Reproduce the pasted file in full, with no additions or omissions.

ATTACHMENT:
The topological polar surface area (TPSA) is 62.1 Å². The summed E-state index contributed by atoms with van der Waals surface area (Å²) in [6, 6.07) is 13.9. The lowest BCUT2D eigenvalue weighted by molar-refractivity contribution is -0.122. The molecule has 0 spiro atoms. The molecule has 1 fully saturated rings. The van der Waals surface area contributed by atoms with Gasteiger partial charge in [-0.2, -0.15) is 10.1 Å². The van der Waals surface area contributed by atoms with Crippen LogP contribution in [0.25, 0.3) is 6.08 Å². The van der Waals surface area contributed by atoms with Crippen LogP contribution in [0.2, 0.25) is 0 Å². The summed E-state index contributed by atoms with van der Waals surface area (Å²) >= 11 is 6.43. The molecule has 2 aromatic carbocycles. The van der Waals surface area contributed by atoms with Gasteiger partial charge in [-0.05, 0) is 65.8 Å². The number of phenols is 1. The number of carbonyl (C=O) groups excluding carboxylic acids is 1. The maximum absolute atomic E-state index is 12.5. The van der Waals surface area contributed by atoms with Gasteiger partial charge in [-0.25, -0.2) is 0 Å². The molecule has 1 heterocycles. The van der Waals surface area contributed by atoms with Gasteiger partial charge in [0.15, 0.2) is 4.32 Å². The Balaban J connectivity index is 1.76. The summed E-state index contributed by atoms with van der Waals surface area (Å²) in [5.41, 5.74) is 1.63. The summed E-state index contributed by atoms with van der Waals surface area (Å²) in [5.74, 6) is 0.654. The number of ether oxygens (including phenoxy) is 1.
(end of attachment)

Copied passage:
The topological polar surface area (TPSA) is 62.1 Å². The summed E-state index contributed by atoms with van der Waals surface area (Å²) in [6, 6.07) is 13.9. The lowest BCUT2D eigenvalue weighted by molar-refractivity contribution is -0.122. The molecule has 0 spiro atoms. The molecule has 1 fully saturated rings. The van der Waals surface area contributed by atoms with Gasteiger partial charge in [-0.2, -0.15) is 10.1 Å². The van der Waals surface area contributed by atoms with Crippen LogP contribution in [0.25, 0.3) is 6.08 Å². The van der Waals surface area contributed by atoms with Crippen LogP contribution in [0.2, 0.25) is 0 Å². The summed E-state index contributed by atoms with van der Waals surface area (Å²) >= 11 is 6.43. The molecule has 2 aromatic carbocycles. The van der Waals surface area contributed by atoms with Gasteiger partial charge in [-0.05, 0) is 65.8 Å². The number of phenols is 1. The number of carbonyl (C=O) groups excluding carboxylic acids is 1. The maximum absolute atomic E-state index is 12.5. The van der Waals surface area contributed by atoms with Gasteiger partial charge in [-0.25, -0.2) is 0 Å². The molecule has 1 heterocycles. The van der Waals surface area contributed by atoms with Gasteiger partial charge in [0.15, 0.2) is 4.32 Å². The Balaban J connectivity index is 1.76. The summed E-state index contributed by atoms with van der Waals surface area (Å²) in [5.41, 5.74) is 1.63. The summed E-state index contributed by atoms with van der Waals surface area (Å²) in [5.74, 6) is 0.654. The number of ether oxygens (including phenoxy) is 1.